• The ARB members are nominally appointed by a district judge but the central appraisal district basically operates as the human resources department in the process. Moreover, having the judicial branch make administrative appointments on matters that can come before the judicial system is interesting to say the least.
  • The board of directors of the CAD appoints the Chairman of the Appraisal Review Board who has management obligations over the ARB that makes decisions about the validity of values assigned to property by the CAD that appoints the chairman of the ARB.
  • The board of directors of the CAD hires the law firm that represents the ARB and monitors the ARB’s legal compliance with the property tax code of Texas.

Add this literal twist to the reality described above. When a property owner protests, the matter is heard by a three-member panel (subset) of the full membership of the ARB. The only people who actually here evidence on the property owner’s protest are the three members of the panel who can only under the law RECOMMEND a decision to the full ARB.

Translated: When the ARB actually makes a decision on the evidentiary credibility of the central appraisal district’s evidence versus the evidence of the property owner, only three members of the ‘deciders’ have heard one stitch of actual evidence.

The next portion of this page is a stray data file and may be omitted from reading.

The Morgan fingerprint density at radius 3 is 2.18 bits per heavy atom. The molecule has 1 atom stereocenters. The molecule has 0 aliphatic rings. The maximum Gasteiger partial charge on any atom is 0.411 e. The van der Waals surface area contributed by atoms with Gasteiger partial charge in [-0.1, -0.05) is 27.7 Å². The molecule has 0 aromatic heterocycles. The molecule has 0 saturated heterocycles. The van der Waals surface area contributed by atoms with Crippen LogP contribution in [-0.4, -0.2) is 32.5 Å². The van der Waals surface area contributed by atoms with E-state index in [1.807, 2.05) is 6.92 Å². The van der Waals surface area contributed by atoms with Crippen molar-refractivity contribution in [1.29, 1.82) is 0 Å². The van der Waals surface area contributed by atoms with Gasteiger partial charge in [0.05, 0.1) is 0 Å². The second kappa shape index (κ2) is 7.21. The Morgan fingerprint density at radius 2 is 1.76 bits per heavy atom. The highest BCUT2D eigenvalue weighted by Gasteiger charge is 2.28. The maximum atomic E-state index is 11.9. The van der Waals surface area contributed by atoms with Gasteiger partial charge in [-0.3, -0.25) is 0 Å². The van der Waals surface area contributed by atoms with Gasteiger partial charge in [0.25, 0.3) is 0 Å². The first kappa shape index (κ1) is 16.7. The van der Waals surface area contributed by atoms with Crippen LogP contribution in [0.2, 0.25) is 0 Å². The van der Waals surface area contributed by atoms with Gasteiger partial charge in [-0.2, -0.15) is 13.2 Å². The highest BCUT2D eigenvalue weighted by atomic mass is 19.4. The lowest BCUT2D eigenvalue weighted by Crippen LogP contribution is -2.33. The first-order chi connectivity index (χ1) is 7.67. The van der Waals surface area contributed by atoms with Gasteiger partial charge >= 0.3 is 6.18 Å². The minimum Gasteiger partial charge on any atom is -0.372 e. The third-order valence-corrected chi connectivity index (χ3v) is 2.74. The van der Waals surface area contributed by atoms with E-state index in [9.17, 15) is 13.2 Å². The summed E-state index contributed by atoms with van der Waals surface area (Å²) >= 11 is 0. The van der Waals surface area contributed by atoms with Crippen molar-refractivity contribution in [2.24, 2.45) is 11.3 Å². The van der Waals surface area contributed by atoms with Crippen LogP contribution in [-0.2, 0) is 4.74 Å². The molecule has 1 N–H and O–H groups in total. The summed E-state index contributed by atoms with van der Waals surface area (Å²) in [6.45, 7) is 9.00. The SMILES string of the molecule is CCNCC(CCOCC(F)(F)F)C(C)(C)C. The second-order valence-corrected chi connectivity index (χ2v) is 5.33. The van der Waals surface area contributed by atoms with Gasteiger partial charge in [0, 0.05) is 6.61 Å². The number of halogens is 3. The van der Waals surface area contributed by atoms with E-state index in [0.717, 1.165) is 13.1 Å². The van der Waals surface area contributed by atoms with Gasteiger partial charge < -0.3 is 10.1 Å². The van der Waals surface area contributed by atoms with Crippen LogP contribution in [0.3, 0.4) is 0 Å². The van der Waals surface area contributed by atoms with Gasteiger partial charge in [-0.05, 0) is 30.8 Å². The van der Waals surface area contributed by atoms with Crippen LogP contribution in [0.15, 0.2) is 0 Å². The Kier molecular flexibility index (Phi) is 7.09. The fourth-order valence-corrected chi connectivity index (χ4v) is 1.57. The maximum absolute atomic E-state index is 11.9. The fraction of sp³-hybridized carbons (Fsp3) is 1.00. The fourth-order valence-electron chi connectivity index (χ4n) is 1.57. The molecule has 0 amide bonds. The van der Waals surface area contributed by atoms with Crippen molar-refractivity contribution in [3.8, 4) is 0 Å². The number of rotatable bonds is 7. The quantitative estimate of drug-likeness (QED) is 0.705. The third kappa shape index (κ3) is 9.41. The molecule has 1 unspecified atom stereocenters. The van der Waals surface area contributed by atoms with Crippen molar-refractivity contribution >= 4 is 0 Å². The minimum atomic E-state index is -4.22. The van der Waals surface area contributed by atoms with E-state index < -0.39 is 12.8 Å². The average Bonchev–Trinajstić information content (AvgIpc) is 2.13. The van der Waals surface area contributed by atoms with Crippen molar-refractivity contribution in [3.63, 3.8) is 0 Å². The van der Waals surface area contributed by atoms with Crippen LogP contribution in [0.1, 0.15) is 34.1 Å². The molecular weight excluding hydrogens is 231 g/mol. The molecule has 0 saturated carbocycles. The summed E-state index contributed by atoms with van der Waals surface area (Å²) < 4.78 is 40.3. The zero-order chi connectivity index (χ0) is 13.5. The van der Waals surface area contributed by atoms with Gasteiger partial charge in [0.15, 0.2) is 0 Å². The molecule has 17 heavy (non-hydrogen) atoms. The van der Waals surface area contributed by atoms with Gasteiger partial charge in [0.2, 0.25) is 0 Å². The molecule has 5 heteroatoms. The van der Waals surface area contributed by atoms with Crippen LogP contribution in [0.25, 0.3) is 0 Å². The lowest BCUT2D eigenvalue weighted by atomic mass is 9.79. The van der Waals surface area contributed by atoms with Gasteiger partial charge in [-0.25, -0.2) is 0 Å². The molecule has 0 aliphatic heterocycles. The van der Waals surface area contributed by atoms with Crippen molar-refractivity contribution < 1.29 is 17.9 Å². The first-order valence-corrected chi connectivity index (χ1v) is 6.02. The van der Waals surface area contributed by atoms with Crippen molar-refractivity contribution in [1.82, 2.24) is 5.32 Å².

Is this not a system that encourages the practice where individual ARB panel members are ‘trained’ not to rock the boat and to validate the decisions of all panel recommendations so their recommendations will be confirmed?

Every aspect of this system screams out loud about the absence of even the pretense that there are genuine brick walls of independence between the governments that want your money and the property owners who are the target.

Few analogies are an absolute perfect fit for public policy issues. This one hits pretty close.

Now consider that you are defendant in a civil or criminal court proceeds. You have had criminal charges filed against you. Someone has filed a lawsuit against you. In the analogy below, feel free so substitute the District Attorney’s office or the Plaintiff’s law firm into the example as you choose. For the sake of ease, let’s call the DA’s office or the civil plaintiff’s law firm THE SYSTEM.

Now imagine that THE SYSTEM:

  • Got to choose the three-members of the jury panel to hear the evidence in your case. No, you don’t get a full jury to start the process, you get a jury panel. Their job is to make a recommendation to an eventual full jury that will not hear any actual evidence to make the actual decision.
  • Got to choose the top management officer who oversees all the jury panels in terms of operational credibility and fidelity to all the laws.
  • Got to choose an attorney to make sure that the jury panels were in strict compliance with all aspects of the law.

TGR is in this for the long haul. We hope you will stay with us because each of those bullet points have their own bullet points that need to be fully explored.